Ligand is a substance, usually a small molecule that is able to bind to a biomolecule. This binding produces a complex and serve as a biological purpose; activation, inhibition or act as a neurotransmitter. It binds to a site of the target protein. This binding of the ligand to protein occurs by intermolecular forces such as ionic bonds, hydrogen bonds or van der waals force. Because the binding is takes place by intermolecular forces and not with covalent bonding which is a strong bond, ligand binding is reversible. Ligand binding changes the conformation of the receptor protein, the three dimensional shape of the protein.
Serum albumin is a plasma protein in humans and other mammals. This protein is important for maintaining the osmotic pressure which is needed for the distribution of body fluids properly. Albumin has six binding sites and it is soluble. It acts as a transport protein for hemin and fatty acids. It also acts as a plasma carrier.
Gel filtration Chromatography:
gel filtration is a form of column chromatography technique that separates proteins, peptides and oligonucleotides on the basis of their size. In the column chromatography the stationary phase is solid and the mobile phase is liquid. The stationary phase is put into a column which is usually a glass tube and the mobile phase that is a buffer or solvent is allowed to flow through the solid phase. Here molecules will move through a porous substance. This molecule while passing through will interact with the stationary phase and this interaction and the size of the molecule will effect the time that they leave the column. The degree of interaction between stationary phase and proteins depends on the properties of the protein, propeties of the stationary phase and the composition of the mobile phase.
EQUIPMENT AND CHEMICALS Equipments:
BSA (bovine serum albumin)
PROCEDURE Preparation of the chromatography (prepared before):
0.1 g phenol red was dissolved in 10 ml acetate buffer.
Chromatography was washed with buffer and then sephadex was poured into the column.
After gel was polymerized the gel was washed with buffer again.
Preparation of the samples:
6 samples were prepared (before the experiment) with different concentration of phenol red solution by mixing the same acetate buffer and albumin. (each group run 2 of the prepared samples in the chromatography. )
250 µl of the first sample was poured into the gel and then 50 ml of acetate buffer was added slowly.
Samples that passed through the chromatography was collected in 40 cuvettes. In to the each cuvette only 10 drops of the sample was added.
2 ml distilled water was added to the cuvettes.
200 µl 1 M NaOH was added to each cuvette.
Absorbance values of the all samples were measured at 520 nm.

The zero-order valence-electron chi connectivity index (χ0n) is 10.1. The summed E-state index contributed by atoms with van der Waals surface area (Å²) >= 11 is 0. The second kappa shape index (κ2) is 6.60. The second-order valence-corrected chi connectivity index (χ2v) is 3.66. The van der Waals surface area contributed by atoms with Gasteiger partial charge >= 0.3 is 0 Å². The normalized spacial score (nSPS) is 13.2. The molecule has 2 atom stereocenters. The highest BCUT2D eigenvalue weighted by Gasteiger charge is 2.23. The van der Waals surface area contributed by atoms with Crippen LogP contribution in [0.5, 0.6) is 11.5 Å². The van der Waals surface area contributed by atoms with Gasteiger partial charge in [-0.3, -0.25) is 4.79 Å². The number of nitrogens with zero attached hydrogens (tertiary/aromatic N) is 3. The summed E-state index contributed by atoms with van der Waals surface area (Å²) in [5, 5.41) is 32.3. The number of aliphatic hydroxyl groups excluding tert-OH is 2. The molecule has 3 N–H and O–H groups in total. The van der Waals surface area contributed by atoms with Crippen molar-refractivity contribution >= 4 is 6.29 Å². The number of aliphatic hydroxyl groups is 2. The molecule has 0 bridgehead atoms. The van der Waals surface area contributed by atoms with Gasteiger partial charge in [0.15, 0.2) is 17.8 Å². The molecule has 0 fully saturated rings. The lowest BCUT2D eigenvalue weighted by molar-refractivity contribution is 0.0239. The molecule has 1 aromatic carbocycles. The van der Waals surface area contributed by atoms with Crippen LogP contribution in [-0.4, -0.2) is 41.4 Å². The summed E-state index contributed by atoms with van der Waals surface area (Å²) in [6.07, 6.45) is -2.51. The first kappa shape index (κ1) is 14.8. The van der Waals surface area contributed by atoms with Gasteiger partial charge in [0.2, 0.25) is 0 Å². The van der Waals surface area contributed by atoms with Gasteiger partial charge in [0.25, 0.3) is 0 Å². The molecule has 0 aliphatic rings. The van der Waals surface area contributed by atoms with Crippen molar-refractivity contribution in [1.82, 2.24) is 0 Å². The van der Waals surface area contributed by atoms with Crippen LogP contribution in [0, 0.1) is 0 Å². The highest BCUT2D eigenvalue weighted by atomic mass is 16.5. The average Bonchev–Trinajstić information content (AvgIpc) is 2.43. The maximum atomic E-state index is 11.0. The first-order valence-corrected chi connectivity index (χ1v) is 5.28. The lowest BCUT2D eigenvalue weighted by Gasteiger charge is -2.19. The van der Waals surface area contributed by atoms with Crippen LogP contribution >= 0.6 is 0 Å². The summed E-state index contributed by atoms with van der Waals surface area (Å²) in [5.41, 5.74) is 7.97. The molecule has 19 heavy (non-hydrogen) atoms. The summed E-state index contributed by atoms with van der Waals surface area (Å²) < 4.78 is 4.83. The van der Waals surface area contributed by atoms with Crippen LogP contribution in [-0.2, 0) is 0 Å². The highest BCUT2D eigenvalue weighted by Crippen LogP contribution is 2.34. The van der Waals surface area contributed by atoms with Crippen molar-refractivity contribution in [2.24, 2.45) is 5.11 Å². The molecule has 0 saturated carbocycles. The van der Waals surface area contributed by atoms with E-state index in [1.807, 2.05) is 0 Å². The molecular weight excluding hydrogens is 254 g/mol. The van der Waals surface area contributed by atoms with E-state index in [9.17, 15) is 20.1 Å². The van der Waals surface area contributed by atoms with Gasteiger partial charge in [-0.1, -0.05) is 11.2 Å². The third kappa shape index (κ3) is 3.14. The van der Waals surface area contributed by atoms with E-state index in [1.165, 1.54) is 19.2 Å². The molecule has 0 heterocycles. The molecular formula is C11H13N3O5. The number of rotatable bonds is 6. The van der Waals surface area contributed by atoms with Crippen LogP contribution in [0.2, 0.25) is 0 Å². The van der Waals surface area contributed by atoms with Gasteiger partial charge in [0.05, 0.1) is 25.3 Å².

steps were repeated for the second sample
DISCUSSION In this experiment our purpose was to observe the ligand binding of the serum albumin and phenol red and observe it by using the gel filtration chromatography.
In this experiment we used albumin because different ligands can bind to it easily. We used sephadex as gel in the experiment. Before using it, it was waited in water for 3-4 hours so that it could swell.
During the experiment after collecting 10 drops of the sample from chromatography we added NaOH and 2 ml water to the cuvette. The reason why we added NaOH was because we needed to obtain a colored solution so that we could measure absorbance values with spectrophotometer. In the acidic medium samples were yellow. The reason why we added 2 ml water was also because to be able to obtain absorbance values. It is needed approximately 3 ml sample in the cuvette in order to be able to have results.
Mobile phase was the acetate buffer and stationary phase was the sephadex gel. We were careful when we added our samples and buffer adding into the chromatography column. When we first poured the sample we added it really slowly and when we added buffer first we added a little amount of the water waited for it to go in to the column and then we continued to add the buffer. We were careful when we added the buffer the solution which was at the top of the column not to go up.
When we look at the absorbance values we obtained from the sample 1 and 2 we see that they are different, because we used different amounts of phenol red and buffer in each sample. We were expecting that in the samples after the chromatography there would be protein-phenol red complex and phenol red alone. In the first cuvettes we would expect that protein amount would be higher because big molecules pass through chromatography, faster whereas small molecules go into porous gel and run slower in the column. Our graphs show that result but with some errors. Some absorbance values were unexpected. It might be due to the wrong handling of the cuvettes. Most of them were not clean, while doing the experiment reagents that we used spread around it and also bubbles were occurred.
We were expecting that two peaks would occur in the graphs. We can observe that in the sample 2. They represent the serum albumin-phenol red complex and only the phenol red.
We were able to observe what was in the cuvettes also by the color change in them. The first cuvettes that we filled were colorless than slowly they became pink. Pink cuvettes were containing high amounts of phenol red and colorless ones high protein.
Understanding Nutrient Interactions in Ecosystems
Lab Partners: Garrett, Jilda,